Carnegie Mellon University

$25M RK Mellon Grant

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Historic Gift to Support Carnegie Mellon's Life Sciences Initiatives

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Supporting Carnegie Mellon's groundbreaking work in life science initiatives, the Richard King Mellon Foundation has given Carnegie Mellon a $25 million grant − representing the largest private foundation grant in the university's history.

"We are deeply honored and profoundly grateful for this gift from the Richard King Mellon Foundation. This grant represents a powerful vote of confidence in Carnegie Mellon and a major investment in the future of our region," said Carnegie Mellon President Jared L. Cohon.

He added, "This magnificent grant is the latest in a series of bold and visionary commitments to our university by the foundation and its founders. One of the first was a gift in 1964 from Richard King and Constance Mellon to our nascent Computer Science Department — a program that is now the nucleus of our world leading School of Computer Science."

The grant creates a Life Sciences Competitiveness Fund, which supports the hiring of faculty, construction of new labs and significant student support. By establishing a Presidential Scholars Fund, the grant will support graduate students focusing on the life sciences fields, such as computational biology, medical robotics and biomedical engineering.

"The Trustees of the Richard King Mellon Foundation are very proud of the longstanding relationship with Carnegie Mellon University," said Chairman Richard P. Mellon. "This grant will build upon the region's growing body of knowledge in the life sciences arena."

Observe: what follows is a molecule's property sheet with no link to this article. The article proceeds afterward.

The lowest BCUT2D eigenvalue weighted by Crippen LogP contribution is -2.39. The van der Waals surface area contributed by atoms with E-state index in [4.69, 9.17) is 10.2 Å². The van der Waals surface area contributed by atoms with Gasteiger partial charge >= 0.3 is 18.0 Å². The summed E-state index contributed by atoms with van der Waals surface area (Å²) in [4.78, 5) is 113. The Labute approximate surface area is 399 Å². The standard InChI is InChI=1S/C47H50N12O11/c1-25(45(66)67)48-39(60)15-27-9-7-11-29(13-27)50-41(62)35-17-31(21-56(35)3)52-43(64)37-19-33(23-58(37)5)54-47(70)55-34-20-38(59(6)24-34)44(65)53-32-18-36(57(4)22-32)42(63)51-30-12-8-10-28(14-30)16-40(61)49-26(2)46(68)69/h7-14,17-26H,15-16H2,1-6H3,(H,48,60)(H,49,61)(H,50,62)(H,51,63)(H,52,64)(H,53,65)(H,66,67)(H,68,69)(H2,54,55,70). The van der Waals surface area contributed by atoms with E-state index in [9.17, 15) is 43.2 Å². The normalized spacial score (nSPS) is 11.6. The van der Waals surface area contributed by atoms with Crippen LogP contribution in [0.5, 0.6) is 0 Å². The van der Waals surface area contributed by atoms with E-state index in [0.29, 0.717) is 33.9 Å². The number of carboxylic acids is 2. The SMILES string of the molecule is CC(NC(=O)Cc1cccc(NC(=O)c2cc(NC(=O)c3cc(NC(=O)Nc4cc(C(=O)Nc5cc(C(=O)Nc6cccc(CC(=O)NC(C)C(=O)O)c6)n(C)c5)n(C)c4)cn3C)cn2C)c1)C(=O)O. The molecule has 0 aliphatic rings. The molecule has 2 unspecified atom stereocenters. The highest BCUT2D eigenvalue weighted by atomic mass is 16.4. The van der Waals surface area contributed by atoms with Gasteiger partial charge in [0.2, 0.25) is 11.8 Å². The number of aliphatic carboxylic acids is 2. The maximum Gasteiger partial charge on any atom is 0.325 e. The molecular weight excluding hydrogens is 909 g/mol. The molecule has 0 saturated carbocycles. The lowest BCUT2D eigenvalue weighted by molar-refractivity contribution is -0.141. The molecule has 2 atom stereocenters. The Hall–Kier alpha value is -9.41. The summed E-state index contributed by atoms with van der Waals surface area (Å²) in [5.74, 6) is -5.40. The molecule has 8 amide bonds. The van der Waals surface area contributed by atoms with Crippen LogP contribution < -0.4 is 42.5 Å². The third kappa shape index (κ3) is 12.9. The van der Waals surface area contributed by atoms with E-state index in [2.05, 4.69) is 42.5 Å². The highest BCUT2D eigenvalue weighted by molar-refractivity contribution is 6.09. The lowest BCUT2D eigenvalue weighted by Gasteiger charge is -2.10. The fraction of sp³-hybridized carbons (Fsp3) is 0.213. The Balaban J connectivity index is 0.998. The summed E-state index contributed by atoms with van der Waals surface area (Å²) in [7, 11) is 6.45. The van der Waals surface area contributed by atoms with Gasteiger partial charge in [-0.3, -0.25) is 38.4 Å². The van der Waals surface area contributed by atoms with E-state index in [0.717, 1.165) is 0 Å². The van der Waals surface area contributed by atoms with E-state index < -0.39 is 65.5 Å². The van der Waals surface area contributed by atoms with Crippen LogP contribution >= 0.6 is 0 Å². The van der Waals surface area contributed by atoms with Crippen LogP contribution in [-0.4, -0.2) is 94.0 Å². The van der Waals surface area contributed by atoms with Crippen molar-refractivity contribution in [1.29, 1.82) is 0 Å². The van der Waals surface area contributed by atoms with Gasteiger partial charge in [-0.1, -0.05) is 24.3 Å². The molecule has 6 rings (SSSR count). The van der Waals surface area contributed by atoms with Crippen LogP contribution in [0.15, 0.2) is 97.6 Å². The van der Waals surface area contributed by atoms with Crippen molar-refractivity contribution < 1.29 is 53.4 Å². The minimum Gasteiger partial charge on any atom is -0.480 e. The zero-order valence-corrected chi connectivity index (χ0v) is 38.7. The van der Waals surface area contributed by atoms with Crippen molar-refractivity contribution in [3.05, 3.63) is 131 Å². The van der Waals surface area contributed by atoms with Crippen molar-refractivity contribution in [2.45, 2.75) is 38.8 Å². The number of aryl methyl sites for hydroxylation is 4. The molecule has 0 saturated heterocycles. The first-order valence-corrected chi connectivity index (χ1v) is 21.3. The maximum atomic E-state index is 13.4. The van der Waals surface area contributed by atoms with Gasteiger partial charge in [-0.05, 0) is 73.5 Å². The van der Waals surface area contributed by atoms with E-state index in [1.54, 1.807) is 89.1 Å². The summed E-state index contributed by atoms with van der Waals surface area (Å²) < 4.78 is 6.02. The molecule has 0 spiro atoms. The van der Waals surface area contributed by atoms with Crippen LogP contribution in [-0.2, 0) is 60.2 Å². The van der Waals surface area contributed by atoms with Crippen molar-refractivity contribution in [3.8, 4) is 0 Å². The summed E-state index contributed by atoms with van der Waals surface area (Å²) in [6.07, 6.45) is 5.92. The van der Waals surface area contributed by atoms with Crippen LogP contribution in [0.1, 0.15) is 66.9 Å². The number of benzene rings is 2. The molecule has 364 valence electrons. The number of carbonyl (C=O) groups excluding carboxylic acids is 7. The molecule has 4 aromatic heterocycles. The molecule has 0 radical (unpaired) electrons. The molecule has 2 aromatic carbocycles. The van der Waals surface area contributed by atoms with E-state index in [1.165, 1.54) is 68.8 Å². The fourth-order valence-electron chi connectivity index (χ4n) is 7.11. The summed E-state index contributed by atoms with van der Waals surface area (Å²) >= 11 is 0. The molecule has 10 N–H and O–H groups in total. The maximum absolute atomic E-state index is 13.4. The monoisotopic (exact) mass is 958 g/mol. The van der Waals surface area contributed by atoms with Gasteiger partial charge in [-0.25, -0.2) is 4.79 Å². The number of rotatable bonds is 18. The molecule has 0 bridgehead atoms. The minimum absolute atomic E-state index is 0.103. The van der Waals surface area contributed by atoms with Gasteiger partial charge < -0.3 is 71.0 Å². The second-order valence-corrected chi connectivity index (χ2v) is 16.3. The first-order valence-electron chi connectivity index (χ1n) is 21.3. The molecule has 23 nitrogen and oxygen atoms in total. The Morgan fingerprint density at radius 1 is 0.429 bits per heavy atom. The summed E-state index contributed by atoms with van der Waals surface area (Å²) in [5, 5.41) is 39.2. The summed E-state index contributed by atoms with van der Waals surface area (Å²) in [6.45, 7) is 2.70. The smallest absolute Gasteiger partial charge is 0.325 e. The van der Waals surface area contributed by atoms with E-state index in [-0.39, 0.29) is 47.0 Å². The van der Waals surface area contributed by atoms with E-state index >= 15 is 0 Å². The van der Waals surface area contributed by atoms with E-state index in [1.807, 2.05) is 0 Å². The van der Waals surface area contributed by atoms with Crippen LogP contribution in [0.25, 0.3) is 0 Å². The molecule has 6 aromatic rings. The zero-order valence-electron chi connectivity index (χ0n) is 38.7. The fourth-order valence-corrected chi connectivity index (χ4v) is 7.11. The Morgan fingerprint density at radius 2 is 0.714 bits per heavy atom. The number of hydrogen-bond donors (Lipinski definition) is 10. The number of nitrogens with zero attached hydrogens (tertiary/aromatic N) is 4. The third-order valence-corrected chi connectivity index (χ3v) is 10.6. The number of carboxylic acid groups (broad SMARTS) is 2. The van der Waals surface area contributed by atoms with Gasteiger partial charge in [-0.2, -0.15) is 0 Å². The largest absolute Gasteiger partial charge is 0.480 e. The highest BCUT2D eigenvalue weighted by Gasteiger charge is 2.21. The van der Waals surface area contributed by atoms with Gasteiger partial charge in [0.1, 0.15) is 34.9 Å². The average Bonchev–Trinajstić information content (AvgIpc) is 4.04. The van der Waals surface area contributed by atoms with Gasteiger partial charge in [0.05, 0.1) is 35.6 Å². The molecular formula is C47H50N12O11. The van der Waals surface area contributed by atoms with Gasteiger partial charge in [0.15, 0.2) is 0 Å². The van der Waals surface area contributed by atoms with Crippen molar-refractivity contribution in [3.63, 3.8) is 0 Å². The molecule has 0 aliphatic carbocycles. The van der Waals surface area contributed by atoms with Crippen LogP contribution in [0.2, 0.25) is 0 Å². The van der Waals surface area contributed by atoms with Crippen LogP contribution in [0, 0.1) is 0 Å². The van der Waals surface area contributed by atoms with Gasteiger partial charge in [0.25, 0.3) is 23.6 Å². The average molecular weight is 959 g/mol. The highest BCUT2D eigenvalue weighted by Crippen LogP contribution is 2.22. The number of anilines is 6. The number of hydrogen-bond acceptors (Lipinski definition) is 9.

Seward Prosser Mellon, president and CEO of the foundation, indicated that "the building of advanced facilities and attracting and supporting the most talented graduate students in life sciences helps position the region to be competitive nationally."

The grant will help expand Carnegie Mellon's leadership role in the life sciences, including these areas of study:

  • Medical robotics research. The university and its partners are creating healthcare technologies that provide greater independence to older adults and people with disabilities. In 2006, Carnegie Mellon and the University of Pittsburgh received a five-year, $15 million grant from the National Science Foundation to establish the Quality of Life Technology Engineering Research Center for research in this field.
  • Computational biology. The Carnegie Mellon doctoral program in computational biology − offered with the University of Pittsburgh − offers scientists access to powerful computing tools and vast information databases on subjects such as the human genome and cancer. The university recently received a $5 million gift from Ray and Stephanie Lane to establish a research center and professorship in computational biology.
  • Computational neuroscience. University researchers play key roles in the work to reveal fundamental aspects of the human brain during learning, behavior and disease. Many of their discoveries lead to better understanding of the way the human brain operates and new treatment considerations for diseases.
  • Biosensor chemistry. A recent $13.3 million, multi-institutional grant from the National Institutes of Health also offers Carnegie Mellon scientists the chance to build on their pioneering work in this field. Carnegie Mellon's Molecular Biosensor and Imaging Center has advanced the discovery of molecular probes to explore cell activities in real-time − research that ultimately will help identify disease-causing proteins and possibly lead to new drugs for treatment. University engineers and scientists also are developing a Center for Implantable Biosensors to conduct research that will eventually enable physicians to monitor patient healing or the ways that cells interact in the face of disease.

Related Links: Richard King Mellon Foundation  |  Enhancing Quality of Life  |  Finding a Cure